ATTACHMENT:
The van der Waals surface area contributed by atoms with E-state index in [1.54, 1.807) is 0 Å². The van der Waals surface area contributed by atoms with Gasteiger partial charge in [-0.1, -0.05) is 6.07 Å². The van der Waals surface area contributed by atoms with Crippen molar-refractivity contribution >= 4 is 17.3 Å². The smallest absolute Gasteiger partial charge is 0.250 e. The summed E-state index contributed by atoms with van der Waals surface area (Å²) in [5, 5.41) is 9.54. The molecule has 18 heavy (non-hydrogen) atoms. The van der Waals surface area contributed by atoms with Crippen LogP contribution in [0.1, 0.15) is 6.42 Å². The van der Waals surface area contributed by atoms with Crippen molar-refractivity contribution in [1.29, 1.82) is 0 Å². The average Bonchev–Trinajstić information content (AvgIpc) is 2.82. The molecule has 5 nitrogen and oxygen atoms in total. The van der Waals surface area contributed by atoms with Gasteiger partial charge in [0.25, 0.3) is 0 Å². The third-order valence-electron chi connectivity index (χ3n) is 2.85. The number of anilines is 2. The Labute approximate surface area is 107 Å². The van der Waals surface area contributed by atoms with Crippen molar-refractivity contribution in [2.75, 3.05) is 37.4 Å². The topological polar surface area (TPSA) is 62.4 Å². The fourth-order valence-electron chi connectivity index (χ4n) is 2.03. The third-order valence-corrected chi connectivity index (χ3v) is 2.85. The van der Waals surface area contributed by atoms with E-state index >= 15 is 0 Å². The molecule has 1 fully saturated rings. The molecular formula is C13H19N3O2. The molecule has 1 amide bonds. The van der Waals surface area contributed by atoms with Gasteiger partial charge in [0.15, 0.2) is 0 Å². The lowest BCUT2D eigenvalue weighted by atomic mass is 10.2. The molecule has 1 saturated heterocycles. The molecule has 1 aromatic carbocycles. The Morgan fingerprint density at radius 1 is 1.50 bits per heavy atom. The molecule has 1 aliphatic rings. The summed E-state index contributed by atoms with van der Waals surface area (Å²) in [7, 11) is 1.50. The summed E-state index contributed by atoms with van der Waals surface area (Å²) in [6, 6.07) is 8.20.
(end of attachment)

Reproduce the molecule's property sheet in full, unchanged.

The van der Waals surface area contributed by atoms with E-state index in [1.54, 1.807) is 0 Å². The van der Waals surface area contributed by atoms with Gasteiger partial charge in [-0.1, -0.05) is 6.07 Å². The van der Waals surface area contributed by atoms with Crippen molar-refractivity contribution >= 4 is 17.3 Å². The smallest absolute Gasteiger partial charge is 0.250 e. The summed E-state index contributed by atoms with van der Waals surface area (Å²) in [5, 5.41) is 9.54. The molecule has 18 heavy (non-hydrogen) atoms. The van der Waals surface area contributed by atoms with Crippen LogP contribution in [0.1, 0.15) is 6.42 Å². The van der Waals surface area contributed by atoms with Crippen molar-refractivity contribution in [1.29, 1.82) is 0 Å². The average Bonchev–Trinajstić information content (AvgIpc) is 2.82. The molecule has 5 nitrogen and oxygen atoms in total. The van der Waals surface area contributed by atoms with Gasteiger partial charge in [0.25, 0.3) is 0 Å². The third-order valence-electron chi connectivity index (χ3n) is 2.85. The number of anilines is 2. The Labute approximate surface area is 107 Å². The van der Waals surface area contributed by atoms with Crippen molar-refractivity contribution in [2.75, 3.05) is 37.4 Å². The topological polar surface area (TPSA) is 62.4 Å². The fourth-order valence-electron chi connectivity index (χ4n) is 2.03. The third-order valence-corrected chi connectivity index (χ3v) is 2.85. The van der Waals surface area contributed by atoms with E-state index >= 15 is 0 Å². The molecule has 1 fully saturated rings. The molecular formula is C13H19N3O2. The molecule has 1 amide bonds. The van der Waals surface area contributed by atoms with Gasteiger partial charge in [0.15, 0.2) is 0 Å². The lowest BCUT2D eigenvalue weighted by atomic mass is 10.2. The molecule has 1 saturated heterocycles. The molecule has 1 aromatic carbocycles. The Morgan fingerprint density at radius 1 is 1.50 bits per heavy atom. The molecule has 1 aliphatic rings. The summed E-state index contributed by atoms with van der Waals surface area (Å²) in [7, 11) is 1.50. The summed E-state index contributed by atoms with van der Waals surface area (Å²) in [6, 6.07) is 8.20.